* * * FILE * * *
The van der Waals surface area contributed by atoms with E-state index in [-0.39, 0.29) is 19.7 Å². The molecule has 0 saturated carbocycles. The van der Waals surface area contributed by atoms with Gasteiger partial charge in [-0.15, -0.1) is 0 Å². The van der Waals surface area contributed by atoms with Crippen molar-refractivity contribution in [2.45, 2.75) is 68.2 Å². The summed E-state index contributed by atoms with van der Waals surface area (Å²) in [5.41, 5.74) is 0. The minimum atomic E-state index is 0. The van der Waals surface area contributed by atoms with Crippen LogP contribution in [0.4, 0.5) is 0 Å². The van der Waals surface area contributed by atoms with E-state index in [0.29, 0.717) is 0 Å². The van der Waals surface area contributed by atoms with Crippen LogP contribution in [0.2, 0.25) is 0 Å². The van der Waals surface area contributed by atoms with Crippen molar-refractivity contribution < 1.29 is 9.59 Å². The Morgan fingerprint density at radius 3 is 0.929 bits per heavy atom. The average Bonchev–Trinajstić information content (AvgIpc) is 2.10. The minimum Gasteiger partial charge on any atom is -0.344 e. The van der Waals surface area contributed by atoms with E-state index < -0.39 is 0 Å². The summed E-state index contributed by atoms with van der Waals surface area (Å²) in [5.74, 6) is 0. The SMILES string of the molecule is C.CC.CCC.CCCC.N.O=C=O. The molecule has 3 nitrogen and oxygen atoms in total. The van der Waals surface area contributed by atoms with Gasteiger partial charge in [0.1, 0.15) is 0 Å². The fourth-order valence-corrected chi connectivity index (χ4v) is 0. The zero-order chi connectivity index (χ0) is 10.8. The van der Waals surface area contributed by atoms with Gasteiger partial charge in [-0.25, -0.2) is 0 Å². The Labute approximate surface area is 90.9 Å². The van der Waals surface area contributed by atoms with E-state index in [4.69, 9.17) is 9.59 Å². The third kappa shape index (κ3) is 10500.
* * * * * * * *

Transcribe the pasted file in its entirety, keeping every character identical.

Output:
The van der Waals surface area contributed by atoms with E-state index in [-0.39, 0.29) is 19.7 Å². The molecule has 0 saturated carbocycles. The van der Waals surface area contributed by atoms with Gasteiger partial charge in [-0.15, -0.1) is 0 Å². The van der Waals surface area contributed by atoms with Crippen molar-refractivity contribution in [2.45, 2.75) is 68.2 Å². The summed E-state index contributed by atoms with van der Waals surface area (Å²) in [5.41, 5.74) is 0. The minimum atomic E-state index is 0. The van der Waals surface area contributed by atoms with Crippen LogP contribution in [0.4, 0.5) is 0 Å². The van der Waals surface area contributed by atoms with E-state index in [0.29, 0.717) is 0 Å². The van der Waals surface area contributed by atoms with Crippen LogP contribution in [0.2, 0.25) is 0 Å². The van der Waals surface area contributed by atoms with Crippen molar-refractivity contribution < 1.29 is 9.59 Å². The Morgan fingerprint density at radius 3 is 0.929 bits per heavy atom. The average Bonchev–Trinajstić information content (AvgIpc) is 2.10. The minimum Gasteiger partial charge on any atom is -0.344 e. The van der Waals surface area contributed by atoms with E-state index < -0.39 is 0 Å². The summed E-state index contributed by atoms with van der Waals surface area (Å²) in [5.74, 6) is 0. The SMILES string of the molecule is C.CC.CCC.CCCC.N.O=C=O. The molecule has 3 nitrogen and oxygen atoms in total. The van der Waals surface area contributed by atoms with Gasteiger partial charge in [0.1, 0.15) is 0 Å². The fourth-order valence-corrected chi connectivity index (χ4v) is 0. The zero-order chi connectivity index (χ0) is 10.8. The van der Waals surface area contributed by atoms with Gasteiger partial charge in [-0.25, -0.2) is 0 Å². The Labute approximate surface area is 90.9 Å². The van der Waals surface area contributed by atoms with E-state index in [4.69, 9.17) is 9.59 Å². The third kappa shape index (κ3) is 10500.